In a previous work from PCBaSe Sweden,13 based on primary treatment at diagnosis of prostate cancer CVD was investigated in relation to primary treatment. However, that study could not take longitudinal data into account. Men without ET at diagnosis were regarded as untreated for the entire follow-up, which introduces a misclassification of exposure since the proportion of men on ET continuously increase because some men relapse after curative treatment and some men on surveillance experience a progress in their disease.

The aim of this study was to investigate the risk of ischemic heart disease (IHD) and stroke in nearly 40,000 men with prostate cancer with different treatments in comparison with prostate cancer-free control population matched for age and residency. We investigated risk of IHD and stroke before initiation of ET and during ET, and we took prior heart disease and heart medication into consideration.

Abbreviations:

AA: antiandrogen; ACE: angiotensin converting enzyme; CI: confidence interval; CVD: cardio vascular disease; ET: endocrine treatment; GnRH: gonadotropin-releasing hormone; HR: hazard ratio; IHD: ischemic heart disease; NPCR: National Prostate Cancer Register; Pca: prostate cancer; PSA: prostate-specific antigen; SD: standard deviation; SES: socioeconomic status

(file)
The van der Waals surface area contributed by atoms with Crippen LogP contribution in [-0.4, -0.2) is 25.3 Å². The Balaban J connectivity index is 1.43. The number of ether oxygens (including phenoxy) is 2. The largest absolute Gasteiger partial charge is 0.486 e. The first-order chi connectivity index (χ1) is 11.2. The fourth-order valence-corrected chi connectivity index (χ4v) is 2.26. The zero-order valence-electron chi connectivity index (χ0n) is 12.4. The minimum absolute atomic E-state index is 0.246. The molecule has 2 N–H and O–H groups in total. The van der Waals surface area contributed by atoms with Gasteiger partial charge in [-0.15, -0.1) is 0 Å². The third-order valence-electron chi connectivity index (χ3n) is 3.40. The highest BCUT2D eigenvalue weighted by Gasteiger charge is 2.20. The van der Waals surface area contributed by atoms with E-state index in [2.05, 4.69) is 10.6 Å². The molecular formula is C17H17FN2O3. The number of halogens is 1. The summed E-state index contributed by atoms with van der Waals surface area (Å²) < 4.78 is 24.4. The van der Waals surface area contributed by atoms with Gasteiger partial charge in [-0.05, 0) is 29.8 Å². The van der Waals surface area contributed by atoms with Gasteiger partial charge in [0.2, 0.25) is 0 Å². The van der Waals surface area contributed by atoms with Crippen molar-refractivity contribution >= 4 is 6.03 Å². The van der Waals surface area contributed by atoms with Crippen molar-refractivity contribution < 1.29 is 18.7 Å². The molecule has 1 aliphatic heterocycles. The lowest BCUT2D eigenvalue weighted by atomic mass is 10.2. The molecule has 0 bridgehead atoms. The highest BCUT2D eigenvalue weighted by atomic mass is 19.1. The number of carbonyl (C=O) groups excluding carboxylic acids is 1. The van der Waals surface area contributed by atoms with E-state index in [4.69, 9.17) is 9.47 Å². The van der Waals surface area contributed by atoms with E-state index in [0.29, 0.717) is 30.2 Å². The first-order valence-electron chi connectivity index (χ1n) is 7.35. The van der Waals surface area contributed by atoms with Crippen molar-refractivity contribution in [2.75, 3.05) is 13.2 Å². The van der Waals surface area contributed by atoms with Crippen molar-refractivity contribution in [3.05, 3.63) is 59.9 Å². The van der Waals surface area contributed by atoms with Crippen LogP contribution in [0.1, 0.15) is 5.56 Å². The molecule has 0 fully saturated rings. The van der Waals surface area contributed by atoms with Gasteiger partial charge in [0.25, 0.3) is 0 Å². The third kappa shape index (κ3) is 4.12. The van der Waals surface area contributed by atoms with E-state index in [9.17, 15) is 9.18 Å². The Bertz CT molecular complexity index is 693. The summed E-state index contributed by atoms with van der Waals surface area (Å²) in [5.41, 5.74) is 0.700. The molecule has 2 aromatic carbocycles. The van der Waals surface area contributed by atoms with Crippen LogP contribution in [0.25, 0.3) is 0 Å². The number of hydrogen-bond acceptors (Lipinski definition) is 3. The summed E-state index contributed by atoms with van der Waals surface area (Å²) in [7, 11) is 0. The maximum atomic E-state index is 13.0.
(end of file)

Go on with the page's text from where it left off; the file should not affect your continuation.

Material and Methods

Data collection

PCBaSe Sweden is based on the National Prostate Cancer Register (NPCR) of Sweden, which was linked to various other national registers. A more detailed description of NPCR and PCBaSe Sweden is given elsewhere.14–17 In brief, the NPCR contains data on tumour characteristics according to the tumour, node status, metastasis TNM classification,18 histological grade, date of diagnosis, serum levels of prostate-specific antigen (PSA) at the time of diagnosis, and primary treatment delivered or decided within 6 months after diagnosis for 98% of all men with prostate cancer in Sweden since 1998. In this study NPCR was linked to Cause of Death Register, the Prescribed Drug Register, the National Hospital Discharge Register and the Day Surgery Register. These registers contain information on cause and date of death, all dispensed prescribed drugs from pharmacies, discharge diagnoses, and surgical procedures.19 Socioeconomic characteristics were assessed by record linkages to the 1960–1990 five-yearly Census Databases and based on socioeconomic status (SES). SES is based on occupational group and stratifies men into white-collar worker, blue-collar worker, not gainfully employed, and unknown.20 The Swedish Central Ethics Committee approved of the project.